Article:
|Publication number||US5618556 A|
|Application number||US 08/579,922|
|Publication date||Apr 8, 1997|
|Filing date||Dec 28, 1995|
|Priority date||Mar 23, 1994|
|Also published as||CA2186163A1, DE69525333D1, DE69525333T2, EP0751757A1, EP0751757B1, WO1995025492A1|
|Publication number||08579922, 579922, US 5618556 A, US 5618556A, US-A-5618556, US5618556 A, US5618556A|
|Inventors||Owen L. Johns, Peter J. Metcalfe|
|Original Assignee||Smith & Nephew United Inc|
|Export Citation||BiBTeX, EndNote, RefMan|
|Patent Citations (4), Referenced by (33), Classifications (22), Legal Events (3)|
|External Links: USPTO, USPTO Assignment, Espacenet|
This application is a continuation of application Ser. No. 08/216,581 filed Mar. 23, 1994, now abandoned.
This invention relates to a novel form of dressing and a novel method of treatment of wounds.
It is often desirable, in the treatment of large wound areas, to apply a dressing comprising a pad provided with a water vapour permeable, liquid water and bacteria impermeable adhesive coated backing. However, such dressings suffer from the disadvantage that, unless they are handled with extreme care, excessive wrinkling occurs, which may prevent or hinder the dressing from adhering to the area on or around the wound.
One method of overcoming this problem is described in U.S. Pat. No. RE 33727. U.S. '727 describes the application of a dressing by use of an attached and detachable frame. However, this system is costly, requiring the use of an additional rigid frame and consequently it is also relatively cumbersome to package and to apply.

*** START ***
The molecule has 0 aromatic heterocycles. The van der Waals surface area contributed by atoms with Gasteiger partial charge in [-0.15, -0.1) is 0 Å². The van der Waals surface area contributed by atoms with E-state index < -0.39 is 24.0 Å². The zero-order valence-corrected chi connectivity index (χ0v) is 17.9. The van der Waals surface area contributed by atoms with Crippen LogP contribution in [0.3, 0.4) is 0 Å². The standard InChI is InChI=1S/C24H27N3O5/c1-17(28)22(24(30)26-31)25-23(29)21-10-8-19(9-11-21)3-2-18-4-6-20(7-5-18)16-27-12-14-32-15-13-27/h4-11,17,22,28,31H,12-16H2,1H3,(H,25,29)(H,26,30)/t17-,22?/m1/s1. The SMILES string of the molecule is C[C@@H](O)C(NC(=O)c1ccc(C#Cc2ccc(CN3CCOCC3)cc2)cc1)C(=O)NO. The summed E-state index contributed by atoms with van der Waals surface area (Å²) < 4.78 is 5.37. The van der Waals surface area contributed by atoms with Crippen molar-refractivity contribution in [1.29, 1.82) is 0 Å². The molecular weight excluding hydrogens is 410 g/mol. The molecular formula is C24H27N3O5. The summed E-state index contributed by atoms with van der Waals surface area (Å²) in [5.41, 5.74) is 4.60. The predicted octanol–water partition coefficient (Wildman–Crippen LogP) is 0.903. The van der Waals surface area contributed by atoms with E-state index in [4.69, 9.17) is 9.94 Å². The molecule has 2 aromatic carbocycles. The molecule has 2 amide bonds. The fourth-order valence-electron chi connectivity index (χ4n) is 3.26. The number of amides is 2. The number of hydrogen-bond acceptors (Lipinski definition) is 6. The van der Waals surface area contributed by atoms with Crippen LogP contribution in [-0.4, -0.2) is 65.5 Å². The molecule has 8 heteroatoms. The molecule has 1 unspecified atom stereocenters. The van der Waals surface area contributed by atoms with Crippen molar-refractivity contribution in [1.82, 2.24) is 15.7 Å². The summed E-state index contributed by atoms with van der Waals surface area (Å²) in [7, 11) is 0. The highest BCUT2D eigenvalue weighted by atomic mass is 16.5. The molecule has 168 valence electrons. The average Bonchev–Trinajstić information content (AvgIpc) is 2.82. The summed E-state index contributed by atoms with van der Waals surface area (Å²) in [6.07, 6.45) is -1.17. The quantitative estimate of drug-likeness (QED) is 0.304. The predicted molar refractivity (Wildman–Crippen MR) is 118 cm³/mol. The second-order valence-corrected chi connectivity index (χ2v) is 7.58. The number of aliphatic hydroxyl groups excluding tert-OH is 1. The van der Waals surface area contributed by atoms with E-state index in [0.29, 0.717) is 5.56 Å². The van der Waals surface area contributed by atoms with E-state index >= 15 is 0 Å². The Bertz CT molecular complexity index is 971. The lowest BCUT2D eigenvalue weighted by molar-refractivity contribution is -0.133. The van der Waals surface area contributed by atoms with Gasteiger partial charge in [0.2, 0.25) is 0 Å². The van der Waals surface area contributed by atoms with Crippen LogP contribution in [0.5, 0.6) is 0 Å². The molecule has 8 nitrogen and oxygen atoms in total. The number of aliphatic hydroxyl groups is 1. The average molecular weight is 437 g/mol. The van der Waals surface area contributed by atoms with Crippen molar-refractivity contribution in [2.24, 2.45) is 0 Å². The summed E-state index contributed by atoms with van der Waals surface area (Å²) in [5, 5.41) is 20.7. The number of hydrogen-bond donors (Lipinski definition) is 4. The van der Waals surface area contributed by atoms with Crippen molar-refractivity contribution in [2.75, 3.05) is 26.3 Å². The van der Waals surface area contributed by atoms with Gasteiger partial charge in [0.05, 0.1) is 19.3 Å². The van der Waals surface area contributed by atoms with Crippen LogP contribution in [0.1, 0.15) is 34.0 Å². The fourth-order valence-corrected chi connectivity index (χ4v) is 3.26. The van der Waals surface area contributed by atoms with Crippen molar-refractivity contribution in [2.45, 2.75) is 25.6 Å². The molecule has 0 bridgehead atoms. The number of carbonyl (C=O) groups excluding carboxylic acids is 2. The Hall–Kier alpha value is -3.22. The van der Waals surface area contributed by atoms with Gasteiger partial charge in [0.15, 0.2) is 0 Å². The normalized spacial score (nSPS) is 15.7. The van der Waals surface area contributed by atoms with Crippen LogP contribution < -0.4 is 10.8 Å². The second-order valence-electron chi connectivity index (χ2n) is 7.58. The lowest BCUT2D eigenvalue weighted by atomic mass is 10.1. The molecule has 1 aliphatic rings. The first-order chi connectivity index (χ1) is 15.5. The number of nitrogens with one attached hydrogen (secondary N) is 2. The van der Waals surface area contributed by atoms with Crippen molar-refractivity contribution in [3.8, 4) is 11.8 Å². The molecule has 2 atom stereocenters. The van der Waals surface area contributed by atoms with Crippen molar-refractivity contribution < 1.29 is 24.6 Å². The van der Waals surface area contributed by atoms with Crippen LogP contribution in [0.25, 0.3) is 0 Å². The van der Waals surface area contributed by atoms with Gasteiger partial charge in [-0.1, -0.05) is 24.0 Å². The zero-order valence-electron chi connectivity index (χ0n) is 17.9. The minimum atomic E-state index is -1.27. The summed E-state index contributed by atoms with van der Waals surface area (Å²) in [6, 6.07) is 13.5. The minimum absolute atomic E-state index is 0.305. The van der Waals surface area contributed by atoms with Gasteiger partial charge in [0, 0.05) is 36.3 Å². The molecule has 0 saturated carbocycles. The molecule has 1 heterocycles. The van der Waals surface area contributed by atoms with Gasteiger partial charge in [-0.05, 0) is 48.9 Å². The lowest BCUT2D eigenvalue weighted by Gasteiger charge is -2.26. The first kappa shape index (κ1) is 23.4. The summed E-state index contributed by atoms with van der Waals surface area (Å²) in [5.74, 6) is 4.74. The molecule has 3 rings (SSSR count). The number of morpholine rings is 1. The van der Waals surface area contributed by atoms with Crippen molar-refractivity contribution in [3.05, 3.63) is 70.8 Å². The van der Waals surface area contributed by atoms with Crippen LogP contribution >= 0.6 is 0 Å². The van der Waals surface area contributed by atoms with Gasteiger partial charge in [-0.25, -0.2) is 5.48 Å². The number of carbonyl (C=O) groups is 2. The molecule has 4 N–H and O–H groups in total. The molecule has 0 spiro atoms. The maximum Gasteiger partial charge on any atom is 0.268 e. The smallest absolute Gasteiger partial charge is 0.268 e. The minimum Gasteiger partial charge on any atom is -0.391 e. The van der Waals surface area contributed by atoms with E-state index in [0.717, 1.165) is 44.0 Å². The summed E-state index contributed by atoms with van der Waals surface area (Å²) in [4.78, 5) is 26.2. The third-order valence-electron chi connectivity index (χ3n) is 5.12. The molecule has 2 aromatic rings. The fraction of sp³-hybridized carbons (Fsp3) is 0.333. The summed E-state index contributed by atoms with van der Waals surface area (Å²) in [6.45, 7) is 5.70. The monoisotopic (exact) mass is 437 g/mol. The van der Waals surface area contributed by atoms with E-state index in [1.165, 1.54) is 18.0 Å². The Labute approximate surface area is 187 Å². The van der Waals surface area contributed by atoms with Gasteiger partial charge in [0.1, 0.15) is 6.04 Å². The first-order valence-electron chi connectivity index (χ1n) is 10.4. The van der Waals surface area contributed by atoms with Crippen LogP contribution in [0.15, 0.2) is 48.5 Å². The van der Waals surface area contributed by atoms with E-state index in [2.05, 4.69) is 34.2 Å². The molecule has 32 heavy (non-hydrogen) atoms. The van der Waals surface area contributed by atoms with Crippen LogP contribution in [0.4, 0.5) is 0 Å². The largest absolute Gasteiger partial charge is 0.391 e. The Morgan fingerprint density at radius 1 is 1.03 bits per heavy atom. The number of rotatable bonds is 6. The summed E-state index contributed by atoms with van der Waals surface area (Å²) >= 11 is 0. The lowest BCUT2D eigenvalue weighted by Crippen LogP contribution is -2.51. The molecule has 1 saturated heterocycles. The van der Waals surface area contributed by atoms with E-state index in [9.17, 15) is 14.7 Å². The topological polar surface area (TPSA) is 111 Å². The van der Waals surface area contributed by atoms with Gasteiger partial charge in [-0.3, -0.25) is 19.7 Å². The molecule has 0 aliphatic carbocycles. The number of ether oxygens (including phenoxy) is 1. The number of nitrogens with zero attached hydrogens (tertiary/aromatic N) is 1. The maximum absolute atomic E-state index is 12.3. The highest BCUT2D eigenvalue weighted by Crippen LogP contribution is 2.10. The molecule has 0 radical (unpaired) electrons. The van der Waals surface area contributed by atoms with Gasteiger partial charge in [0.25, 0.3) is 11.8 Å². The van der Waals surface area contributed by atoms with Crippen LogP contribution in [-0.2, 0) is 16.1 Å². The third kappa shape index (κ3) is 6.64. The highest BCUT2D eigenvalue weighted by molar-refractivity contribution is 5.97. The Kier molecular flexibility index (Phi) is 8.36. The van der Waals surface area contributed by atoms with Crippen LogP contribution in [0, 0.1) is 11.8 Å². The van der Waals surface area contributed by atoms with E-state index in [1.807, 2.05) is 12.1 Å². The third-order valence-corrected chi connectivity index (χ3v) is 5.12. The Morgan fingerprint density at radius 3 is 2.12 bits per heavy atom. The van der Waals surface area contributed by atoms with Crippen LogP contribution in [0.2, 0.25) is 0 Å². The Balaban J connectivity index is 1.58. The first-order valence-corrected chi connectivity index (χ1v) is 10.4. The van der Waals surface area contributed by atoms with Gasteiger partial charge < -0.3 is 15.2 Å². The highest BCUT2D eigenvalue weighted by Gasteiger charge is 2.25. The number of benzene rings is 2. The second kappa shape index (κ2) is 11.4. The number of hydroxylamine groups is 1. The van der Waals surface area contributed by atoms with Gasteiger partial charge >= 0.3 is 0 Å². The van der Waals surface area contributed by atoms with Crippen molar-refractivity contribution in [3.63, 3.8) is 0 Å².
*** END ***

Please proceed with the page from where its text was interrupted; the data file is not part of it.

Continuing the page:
However, we have now found an adaptation of a dressing product known as OPSITE FLEXIGRID™ which comprises a pad and an adhesive coated backing layer wherein the backing layer is provided with an apertured protector through which the pad is able to contact with the adhesive layer. The apertured protector provides sufficient rigidity to the dressing to avoid undesirable wrinkling, but also facilitates the provision of uniform protection for the adhesive coated backing layer. OPSITE FLEXIGRID™ dressings are described in European Patent No. 360458.
According to the invention we provide an adhesive dressing comprising a backing layer having a pressure sensitive adhesive layer over one surface thereof, a pad adhered to a portion of the adhesive layer, a removable protector which covers the remainder of the adhesive layer and a conformable support layer, which is lightly attached to the non-adhesive surface of the backing layer said removable protector being provided with an aperture through which the pad is adhered to the adhesive layer.